Kebede, Getahun Fenta (2015) Social Capital and the Urban Informal Economy:The Case of Street Vendors in Addis Ababa, Ethiopia. PhD thesis, University of Trento.
|PDF - Doctoral Thesis|
Micro-enterprise development has become one of the most important approaches to reduce poverty in the LDCs. Like other LDCs, in Ethiopia micro-enterprise development forms the major component in the promotion of broad based growth and improvement of the well-being of the poor by providing income generating opportunities. Accordingly, formalizing informal sector activities has become one of the priorities of micro-enterprise programs. The main aspect of micro-enterprise programs is the use of social capital as a substitute for collateral in providing credit and forming enterprise groups. Despite the significance of social capital in micro-enterprise programs in particular and the informal economy in general, its nature and potential contributions remain under-investigated in Ethiopia. The purpose of this study is, therefore, to examine the configuration of social capital among the poor street vendors in Addis Ababa. The study has employed the network approach to social capital. Data were collected from 154 street vendors living in Addis Ababa. Multi-stage sampling procedures involving purposive and systematic random-walk techniques were used to draw samples. The study applies a mixed-methods research design. Accordingly, quantitative and qualitative data were collected through name and position generator surveys and in-depth interviews. While the quantitative data were analyzed through social network analysis procedures and statistical techniques, the data from interviews were transcribed, classified, and presented in a narrative form. Two-sample T-test, one-way-ANOVA, and OLS and Instrumental Variable regression models were used as statistical tools for the study. The results of the study reveal that homophily in religion and ethnic lines forms the strongest divide among street vendors’ personal networks followed by sex and marital status homophily. However, street vendors exhibit heterophilous networks regarding income, age, and occupation. Street vendors demonstrate dense, less effective, less efficient, and highly constrained network structures. They also exhibit greater proportion of strong ties in their personal networks. Street vendors have most of their relationships with people of lower occupational prestige. In addition, they have low access to high prestige positions, low resource heterogeneity, and low social capital volume. Comparisons of networks between gender and among ethnic groups show the presence of significant differences. Women’s network exhibits larger percentage of strong ties and more ethnic and religious homogeneity than men. Also, women exhibit small network size, less effective, and highly constrained networks. Network characteristics by ethnic group shows that the Gurages exhibit high proportions of strong ties and high levels of ethnic homophily but embedded in networks of diverse education, occupation, and income compared to the Amharas and the Oromos. Conversely, the Amharas have diverse ethnic and religious contacts and demonstrate relatively high proportions of weak ties than others. Structurally, while the Gurages exhibit large network size with dense and less effective networks; the Amharas display small network size and less dense networks. The overall heterogeneity index shows that the Gurages exhibit more heterogeneous networks than the Amharas and the Oromos. By examining network dynamics, the study also reveals significant changes in the number and nature of ties kept, ties lost, and new ties created over the phases of enterprise development. There have also been changes in network composition and structure over the three entrepreneurial phases. The study further investigated the effect of social capital in enterprise performance. Four separate regression models were fitted to predict the effect of relational, structural, and embedded resources dimensions of social capital on enterprise performance. After controlling the potential endogeneity problem of social capital, the estimation results revealed that the resources embedded in networks contribute positively to enterprise performance compared to the strength of ties and the structural constraint. Human capital measures, on the other hand, do not significantly predict enterprise performance. The implications of the outcomes of the study is that in providing credit and establishing enterprise groups, micro-enterprise programs should evaluate the trade-off between strong versus weak ties and homogeneity versus heterogeneity of networks. While religion, ethnicity, gender, and marital status homophily as well as strong family and friendship ties are worthwhile for credit delivery and forming enterprise groups, network heterogeneity is central for enterprise success. Overall, it is unlikely that social problems can be resolved without analyzing the social ties of individuals in particular and the community in general. Thus, it is imperative to conduct further studies in a broader scope to advance the significance of social capital for poor targeted development interventions in Ethiopia.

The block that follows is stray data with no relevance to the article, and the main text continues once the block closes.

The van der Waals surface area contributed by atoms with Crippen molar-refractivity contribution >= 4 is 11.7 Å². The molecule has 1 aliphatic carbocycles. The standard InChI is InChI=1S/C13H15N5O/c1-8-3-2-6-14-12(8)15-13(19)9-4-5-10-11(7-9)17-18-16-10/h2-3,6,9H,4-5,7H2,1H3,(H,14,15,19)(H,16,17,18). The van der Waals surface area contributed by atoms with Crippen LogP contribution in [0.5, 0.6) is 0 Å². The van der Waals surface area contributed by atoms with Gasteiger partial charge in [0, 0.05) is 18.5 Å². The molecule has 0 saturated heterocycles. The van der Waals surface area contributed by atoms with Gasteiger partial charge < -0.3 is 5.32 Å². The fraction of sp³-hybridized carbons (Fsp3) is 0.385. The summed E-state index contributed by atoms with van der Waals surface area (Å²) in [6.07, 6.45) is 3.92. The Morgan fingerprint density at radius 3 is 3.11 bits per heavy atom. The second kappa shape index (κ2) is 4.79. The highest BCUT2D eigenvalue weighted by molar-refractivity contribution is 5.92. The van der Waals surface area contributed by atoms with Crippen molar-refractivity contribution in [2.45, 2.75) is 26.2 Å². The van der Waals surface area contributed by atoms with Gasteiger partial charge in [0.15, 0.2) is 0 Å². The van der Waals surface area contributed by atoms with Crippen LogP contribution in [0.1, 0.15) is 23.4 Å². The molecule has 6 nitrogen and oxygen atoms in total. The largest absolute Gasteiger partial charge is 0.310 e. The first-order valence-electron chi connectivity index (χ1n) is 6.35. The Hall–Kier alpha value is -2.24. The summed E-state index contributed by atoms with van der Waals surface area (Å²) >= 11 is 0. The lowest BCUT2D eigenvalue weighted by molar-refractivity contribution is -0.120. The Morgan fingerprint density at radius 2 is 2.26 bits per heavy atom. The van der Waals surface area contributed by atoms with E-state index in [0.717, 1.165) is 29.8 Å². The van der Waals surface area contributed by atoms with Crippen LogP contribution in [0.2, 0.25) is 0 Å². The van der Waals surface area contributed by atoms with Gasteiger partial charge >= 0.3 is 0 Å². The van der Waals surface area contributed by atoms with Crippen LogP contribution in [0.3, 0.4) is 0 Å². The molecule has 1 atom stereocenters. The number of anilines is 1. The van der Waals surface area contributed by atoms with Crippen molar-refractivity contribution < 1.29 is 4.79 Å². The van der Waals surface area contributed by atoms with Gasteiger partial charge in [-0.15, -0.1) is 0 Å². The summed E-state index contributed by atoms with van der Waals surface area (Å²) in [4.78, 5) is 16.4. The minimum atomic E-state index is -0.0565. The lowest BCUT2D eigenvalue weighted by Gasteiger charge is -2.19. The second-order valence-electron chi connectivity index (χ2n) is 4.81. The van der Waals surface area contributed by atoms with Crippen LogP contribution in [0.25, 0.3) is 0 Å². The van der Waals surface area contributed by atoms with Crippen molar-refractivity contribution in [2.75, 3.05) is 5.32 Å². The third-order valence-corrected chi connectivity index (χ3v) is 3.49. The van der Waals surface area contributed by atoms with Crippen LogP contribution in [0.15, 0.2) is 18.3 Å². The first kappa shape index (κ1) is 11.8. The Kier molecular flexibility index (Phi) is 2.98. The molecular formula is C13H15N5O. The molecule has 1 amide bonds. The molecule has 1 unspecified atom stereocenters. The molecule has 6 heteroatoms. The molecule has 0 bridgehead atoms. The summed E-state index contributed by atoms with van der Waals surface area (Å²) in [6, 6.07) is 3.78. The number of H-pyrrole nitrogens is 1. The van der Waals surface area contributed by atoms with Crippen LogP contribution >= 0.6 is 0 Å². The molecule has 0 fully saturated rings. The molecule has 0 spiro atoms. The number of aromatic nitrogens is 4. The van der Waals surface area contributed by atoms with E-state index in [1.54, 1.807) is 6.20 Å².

|Item Type:||Doctoral Thesis (PhD)|
|Doctoral School:||Local Development and Global Dynamics (within the School in Social Sciences, till the a.y. 2010-11)|
|Subjects:||Area 13 - Scienze economiche e statistiche|
Area 14 - Scienze politiche e sociali
|Uncontrolled Keywords:||Social Capital, Personal Networks, Urban Informal Economy, Street Vendors, Addis Ababa, Ethiopia|
|Funders:||University of Trento|
|Repository Staff approval on:||28 May 2015 12:18|
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